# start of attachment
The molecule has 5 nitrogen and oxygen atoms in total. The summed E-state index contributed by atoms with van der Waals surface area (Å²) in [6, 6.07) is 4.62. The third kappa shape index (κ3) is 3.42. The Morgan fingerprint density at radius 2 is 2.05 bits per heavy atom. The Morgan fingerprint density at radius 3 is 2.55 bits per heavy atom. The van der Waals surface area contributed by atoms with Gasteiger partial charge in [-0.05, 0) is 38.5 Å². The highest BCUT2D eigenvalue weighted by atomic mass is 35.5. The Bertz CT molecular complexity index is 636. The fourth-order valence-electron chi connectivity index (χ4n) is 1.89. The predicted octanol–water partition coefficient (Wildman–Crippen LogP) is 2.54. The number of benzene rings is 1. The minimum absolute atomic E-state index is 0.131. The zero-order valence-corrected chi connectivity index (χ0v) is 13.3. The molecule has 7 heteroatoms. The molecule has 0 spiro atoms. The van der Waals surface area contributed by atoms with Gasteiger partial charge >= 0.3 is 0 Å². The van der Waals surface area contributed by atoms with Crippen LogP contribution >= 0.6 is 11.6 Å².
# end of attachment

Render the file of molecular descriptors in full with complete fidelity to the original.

The molecule has 5 nitrogen and oxygen atoms in total. The summed E-state index contributed by atoms with van der Waals surface area (Å²) in [6, 6.07) is 4.62. The third kappa shape index (κ3) is 3.42. The Morgan fingerprint density at radius 2 is 2.05 bits per heavy atom. The Morgan fingerprint density at radius 3 is 2.55 bits per heavy atom. The van der Waals surface area contributed by atoms with Gasteiger partial charge in [-0.05, 0) is 38.5 Å². The highest BCUT2D eigenvalue weighted by atomic mass is 35.5. The Bertz CT molecular complexity index is 636. The fourth-order valence-electron chi connectivity index (χ4n) is 1.89. The predicted octanol–water partition coefficient (Wildman–Crippen LogP) is 2.54. The number of benzene rings is 1. The minimum absolute atomic E-state index is 0.131. The zero-order valence-corrected chi connectivity index (χ0v) is 13.3. The molecule has 7 heteroatoms. The molecule has 0 spiro atoms. The van der Waals surface area contributed by atoms with Gasteiger partial charge >= 0.3 is 0 Å². The van der Waals surface area contributed by atoms with Crippen LogP contribution >= 0.6 is 11.6 Å².